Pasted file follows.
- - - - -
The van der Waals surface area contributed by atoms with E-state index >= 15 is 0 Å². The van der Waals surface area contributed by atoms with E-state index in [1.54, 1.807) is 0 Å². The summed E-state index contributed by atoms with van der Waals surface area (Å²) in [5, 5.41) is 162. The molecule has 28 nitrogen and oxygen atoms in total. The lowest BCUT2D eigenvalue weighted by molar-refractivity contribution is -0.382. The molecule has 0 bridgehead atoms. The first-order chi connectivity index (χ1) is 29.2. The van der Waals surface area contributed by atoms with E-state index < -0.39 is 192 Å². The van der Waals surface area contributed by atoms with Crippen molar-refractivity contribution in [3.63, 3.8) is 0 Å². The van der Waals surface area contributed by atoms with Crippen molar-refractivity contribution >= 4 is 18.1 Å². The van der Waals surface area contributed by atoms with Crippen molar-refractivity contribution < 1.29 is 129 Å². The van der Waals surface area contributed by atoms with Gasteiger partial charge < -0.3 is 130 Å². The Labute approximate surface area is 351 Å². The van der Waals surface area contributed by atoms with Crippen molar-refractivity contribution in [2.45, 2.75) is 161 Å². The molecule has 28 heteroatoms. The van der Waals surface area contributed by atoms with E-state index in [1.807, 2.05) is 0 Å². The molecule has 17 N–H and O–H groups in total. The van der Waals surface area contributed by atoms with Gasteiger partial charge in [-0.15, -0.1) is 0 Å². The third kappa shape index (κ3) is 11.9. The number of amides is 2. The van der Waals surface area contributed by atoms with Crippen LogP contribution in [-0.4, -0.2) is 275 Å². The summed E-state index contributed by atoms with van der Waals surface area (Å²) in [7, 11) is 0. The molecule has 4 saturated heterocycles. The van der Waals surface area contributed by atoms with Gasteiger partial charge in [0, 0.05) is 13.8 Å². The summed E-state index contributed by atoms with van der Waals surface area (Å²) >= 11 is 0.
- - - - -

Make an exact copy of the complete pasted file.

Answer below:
The van der Waals surface area contributed by atoms with E-state index >= 15 is 0 Å². The van der Waals surface area contributed by atoms with E-state index in [1.54, 1.807) is 0 Å². The summed E-state index contributed by atoms with van der Waals surface area (Å²) in [5, 5.41) is 162. The molecule has 28 nitrogen and oxygen atoms in total. The lowest BCUT2D eigenvalue weighted by molar-refractivity contribution is -0.382. The molecule has 0 bridgehead atoms. The first-order chi connectivity index (χ1) is 29.2. The van der Waals surface area contributed by atoms with E-state index < -0.39 is 192 Å². The van der Waals surface area contributed by atoms with Crippen molar-refractivity contribution in [3.63, 3.8) is 0 Å². The van der Waals surface area contributed by atoms with Crippen molar-refractivity contribution >= 4 is 18.1 Å². The van der Waals surface area contributed by atoms with Crippen molar-refractivity contribution < 1.29 is 129 Å². The van der Waals surface area contributed by atoms with Gasteiger partial charge < -0.3 is 130 Å². The Labute approximate surface area is 351 Å². The van der Waals surface area contributed by atoms with Crippen molar-refractivity contribution in [2.45, 2.75) is 161 Å². The molecule has 28 heteroatoms. The van der Waals surface area contributed by atoms with E-state index in [1.807, 2.05) is 0 Å². The molecule has 17 N–H and O–H groups in total. The van der Waals surface area contributed by atoms with Gasteiger partial charge in [-0.15, -0.1) is 0 Å². The third kappa shape index (κ3) is 11.9. The number of amides is 2. The van der Waals surface area contributed by atoms with Crippen LogP contribution in [-0.4, -0.2) is 275 Å². The summed E-state index contributed by atoms with van der Waals surface area (Å²) in [7, 11) is 0. The molecule has 4 saturated heterocycles. The van der Waals surface area contributed by atoms with Gasteiger partial charge in [0, 0.05) is 13.8 Å². The summed E-state index contributed by atoms with van der Waals surface area (Å²) >= 11 is 0.